Each enabled transmission gate 124a-124g output is presented to data transmission line 132. A discrete capacitor is shown on FIG. 4 on data transmission line 132. However, one skilled in the art will recognize that data transmission line 132 already has capacitance equal to the total output capacitance of the transmission gates and the parasitics of the line, and that therefore such a discrete capacitor is not necessary. The capacitance at transmission line 132 dynamically holds a last transmitted data bit until another data bit is newly transmitted.

Because of the one-at-a-time assertion of NOR device outputs, a signal on data transmission line 132 represents the one-at-a-time transmission of data signals Da -Dg. Thus, it can be seen that the transmission of the data bits Da -Dg is responsive to separate "progressively delayed" combined pairs of synchronization signals.

As is the case with the conventional data source circuit 10 of FIG. 1, when each bit of a multi-bit word to be transmitted serially across data transmission line 132 of data source circuit 100 is different from an immediately previous transmitted bit, the data source circuit 100 is "worst case" switched on transmission line 132. However, a data source circuit in accordance with the present invention provides the advantage, that transmission of such an alternating data string requires generation of an equivalent clock of only half the frequency required to be generated by the conventional data source circuit to transmit the same alternating data string.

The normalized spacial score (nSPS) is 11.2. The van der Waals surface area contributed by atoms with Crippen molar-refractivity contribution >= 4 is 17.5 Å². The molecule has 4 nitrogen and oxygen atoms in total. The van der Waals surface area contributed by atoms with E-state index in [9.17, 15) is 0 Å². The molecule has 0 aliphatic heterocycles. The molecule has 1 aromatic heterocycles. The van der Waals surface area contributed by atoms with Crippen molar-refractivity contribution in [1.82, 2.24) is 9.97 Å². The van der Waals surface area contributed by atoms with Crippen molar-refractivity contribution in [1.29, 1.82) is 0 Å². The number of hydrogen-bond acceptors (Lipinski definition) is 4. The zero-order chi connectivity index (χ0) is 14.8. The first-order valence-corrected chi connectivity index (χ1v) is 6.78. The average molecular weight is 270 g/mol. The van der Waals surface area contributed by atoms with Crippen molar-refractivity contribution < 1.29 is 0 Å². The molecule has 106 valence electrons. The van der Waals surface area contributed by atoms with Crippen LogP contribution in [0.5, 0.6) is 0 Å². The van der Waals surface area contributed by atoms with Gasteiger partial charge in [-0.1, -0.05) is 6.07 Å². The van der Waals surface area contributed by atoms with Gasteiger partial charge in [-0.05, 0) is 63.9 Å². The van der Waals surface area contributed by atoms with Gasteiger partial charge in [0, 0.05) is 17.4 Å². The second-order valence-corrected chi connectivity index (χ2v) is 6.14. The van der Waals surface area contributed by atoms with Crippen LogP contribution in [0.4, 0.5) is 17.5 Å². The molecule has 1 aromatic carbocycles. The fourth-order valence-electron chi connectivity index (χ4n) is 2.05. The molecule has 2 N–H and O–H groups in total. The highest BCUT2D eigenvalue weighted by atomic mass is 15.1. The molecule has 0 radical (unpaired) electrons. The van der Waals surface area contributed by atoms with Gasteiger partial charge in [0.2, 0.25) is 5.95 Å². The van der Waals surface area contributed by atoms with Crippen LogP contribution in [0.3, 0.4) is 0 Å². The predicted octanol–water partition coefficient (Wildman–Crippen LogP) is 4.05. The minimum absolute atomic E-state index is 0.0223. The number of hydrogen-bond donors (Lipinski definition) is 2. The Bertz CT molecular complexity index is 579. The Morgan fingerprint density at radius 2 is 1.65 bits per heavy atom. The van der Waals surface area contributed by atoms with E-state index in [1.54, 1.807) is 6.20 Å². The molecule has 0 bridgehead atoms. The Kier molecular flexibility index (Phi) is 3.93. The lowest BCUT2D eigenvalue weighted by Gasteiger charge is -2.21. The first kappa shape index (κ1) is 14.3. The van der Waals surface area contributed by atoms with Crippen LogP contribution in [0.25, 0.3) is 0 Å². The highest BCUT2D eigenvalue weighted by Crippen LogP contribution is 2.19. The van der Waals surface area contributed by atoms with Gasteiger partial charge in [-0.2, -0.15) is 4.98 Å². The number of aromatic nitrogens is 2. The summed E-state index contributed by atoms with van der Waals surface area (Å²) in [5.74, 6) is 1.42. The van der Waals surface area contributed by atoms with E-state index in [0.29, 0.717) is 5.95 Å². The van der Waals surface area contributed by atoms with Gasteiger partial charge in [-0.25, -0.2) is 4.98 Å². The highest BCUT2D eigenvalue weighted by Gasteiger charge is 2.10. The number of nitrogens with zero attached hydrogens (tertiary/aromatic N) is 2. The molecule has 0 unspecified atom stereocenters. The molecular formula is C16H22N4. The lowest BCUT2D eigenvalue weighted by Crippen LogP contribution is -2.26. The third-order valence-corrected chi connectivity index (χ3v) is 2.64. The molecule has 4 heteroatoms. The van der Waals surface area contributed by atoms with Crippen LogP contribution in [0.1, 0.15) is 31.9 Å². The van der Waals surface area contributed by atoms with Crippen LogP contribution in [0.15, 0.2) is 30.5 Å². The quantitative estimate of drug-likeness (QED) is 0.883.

As a specific example, to continuously transmit 7-bit words which all have such a "worst case" alternating bit pattern at a rate of 350 Mbits requires the generation of a time base (reflected by the spacing between rising edges of the respective synchronization signals SYNCa -SYNCg) which is half as critical as a 350 MHz clock. That is, the conventional data source circuit needs to control a 1.4 nsec pulse and the data source circuit of the present invention requires control of a 2.8 nsec spacing.

Furthermore, the transmission gate controlled tri-state transmission line 132 eliminates the need for a sequential element such as the toggle flip-flop 34 of the conventional circuit 10. Hence, the setup and hold times are no longer critical and the tri-state net can respond correctly to a 350 Mbit/sec data rate.

Additionally, unlike the conventional data source circuit 10 of FIG. 1, the data source circuit 100 shown in FIG. 3 does not strictly require that data bit Dg be buffered. That is, as can be seen by inspection of the timing diagram of FIG. 6, data bit Dg will not be overwritten before transmission if the delay element 152a-152t delays are short enough such that all of data bits D.sub. -Dg are transmitted by transmitter 140 within a CLK0 period.

In a preferred embodiment of a present invention source circuit, however, a source latch/buffer mechanism is used to extend the time that multi-bit data words presented to input 120 are available for transmission by transmitter 140. This source latch/buffer mechanism allows additional time for data bits Da -Dg presented to input 120 to stabilize before they are transmitted and to remain stable for some time after they are transmitted.

Referring to FIG. 7, there is shown an embodiment of the present invention which employs a source latch/buffer mechanism. Multi-bit words presented to data input 120 are presented to a first source latch 121. CLK0, while still being an input to synchronization signal generator 130, is additionally an input to first source latch 121.